Every year, billions of dollars of Russian and Ukrainian weapons flow into conflict zones and sanctioned states around the world. But while pundits examine the political and military impacts of these arms transfer, no one has asked the basic question of how the weapons got from Point A to Point B—until now.
After 10 months of study, Tom Wallace and Farley Mesko at C4ADS, a non-profit research organization, have an answer: the Odessa Network, a loose collection of logistics contractors operating for the governments of Russia and the Ukraine. In their attempt to contribute to the understanding of the international arms trade, Wallace and Mesko, the authors of a new report chronicling their investigation and its findings, discovered unknown or under-reported arms transfers; specific companies and individuals who were facilitating those transfers; and familial, financial and professional links between key facilitators and the Russian and Ukrainian governments. In reviewing hard evidence about the numbers and types of weapons shipments made from Russia and the Ukraine to many different countries, the authors discovered that the data helps illustrate Russian foreign policy writ large and could provide important insight into the ongoing crisis in Syria.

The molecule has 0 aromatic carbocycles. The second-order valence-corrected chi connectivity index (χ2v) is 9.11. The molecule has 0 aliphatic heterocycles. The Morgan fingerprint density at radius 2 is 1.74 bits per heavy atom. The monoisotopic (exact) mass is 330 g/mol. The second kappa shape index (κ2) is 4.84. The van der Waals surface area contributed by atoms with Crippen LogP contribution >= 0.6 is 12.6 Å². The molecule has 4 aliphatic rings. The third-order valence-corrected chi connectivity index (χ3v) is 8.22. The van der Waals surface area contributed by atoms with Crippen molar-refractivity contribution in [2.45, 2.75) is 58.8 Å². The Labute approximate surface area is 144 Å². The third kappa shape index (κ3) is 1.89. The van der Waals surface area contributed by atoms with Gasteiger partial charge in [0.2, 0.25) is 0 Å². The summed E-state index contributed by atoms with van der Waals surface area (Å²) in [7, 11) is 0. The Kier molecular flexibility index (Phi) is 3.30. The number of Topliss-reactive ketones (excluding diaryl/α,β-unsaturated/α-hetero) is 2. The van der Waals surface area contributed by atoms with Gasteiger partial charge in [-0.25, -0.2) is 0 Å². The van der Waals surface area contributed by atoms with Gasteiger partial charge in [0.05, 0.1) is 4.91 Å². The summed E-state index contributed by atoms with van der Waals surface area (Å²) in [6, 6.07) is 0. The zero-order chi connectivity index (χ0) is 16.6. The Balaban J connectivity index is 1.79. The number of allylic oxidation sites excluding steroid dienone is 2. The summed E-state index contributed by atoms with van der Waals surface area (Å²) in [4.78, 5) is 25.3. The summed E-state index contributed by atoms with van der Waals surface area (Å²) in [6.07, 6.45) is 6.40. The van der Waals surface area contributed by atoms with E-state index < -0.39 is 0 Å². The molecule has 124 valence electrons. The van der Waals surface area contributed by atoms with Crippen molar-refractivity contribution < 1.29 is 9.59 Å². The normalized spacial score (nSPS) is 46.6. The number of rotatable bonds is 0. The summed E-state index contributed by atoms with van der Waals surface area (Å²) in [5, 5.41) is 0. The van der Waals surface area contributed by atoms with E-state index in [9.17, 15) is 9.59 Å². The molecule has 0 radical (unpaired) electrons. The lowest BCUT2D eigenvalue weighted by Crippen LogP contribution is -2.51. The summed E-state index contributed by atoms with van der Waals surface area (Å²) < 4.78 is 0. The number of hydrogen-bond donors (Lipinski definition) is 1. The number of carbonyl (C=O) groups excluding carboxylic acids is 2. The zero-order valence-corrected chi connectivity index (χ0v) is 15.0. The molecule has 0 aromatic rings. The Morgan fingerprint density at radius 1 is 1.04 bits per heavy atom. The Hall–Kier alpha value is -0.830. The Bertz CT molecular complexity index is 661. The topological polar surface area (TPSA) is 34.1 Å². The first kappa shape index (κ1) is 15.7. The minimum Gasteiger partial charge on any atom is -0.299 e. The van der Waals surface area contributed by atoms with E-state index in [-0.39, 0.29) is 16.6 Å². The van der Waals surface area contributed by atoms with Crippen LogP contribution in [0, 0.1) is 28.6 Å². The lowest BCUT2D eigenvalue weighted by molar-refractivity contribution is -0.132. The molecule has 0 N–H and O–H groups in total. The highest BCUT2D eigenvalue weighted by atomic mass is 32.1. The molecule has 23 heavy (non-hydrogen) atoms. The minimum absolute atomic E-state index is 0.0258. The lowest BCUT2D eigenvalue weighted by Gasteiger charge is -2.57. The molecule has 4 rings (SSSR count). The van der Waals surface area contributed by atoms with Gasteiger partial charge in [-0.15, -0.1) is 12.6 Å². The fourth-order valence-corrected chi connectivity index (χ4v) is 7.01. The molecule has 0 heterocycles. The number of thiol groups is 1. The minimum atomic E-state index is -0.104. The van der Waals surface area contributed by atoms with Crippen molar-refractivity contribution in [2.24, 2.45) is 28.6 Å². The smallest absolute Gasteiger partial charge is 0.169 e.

The New America Foundation is pleased to welcome Wallace and Mesko for a discussion about the findings of their report, “The Odessa Network: Mapping Facilitators of Russian and Ukrainian Arms Transfers,” and a dialogue about how the United States can bring increased transparency to a very opaque weapons export process.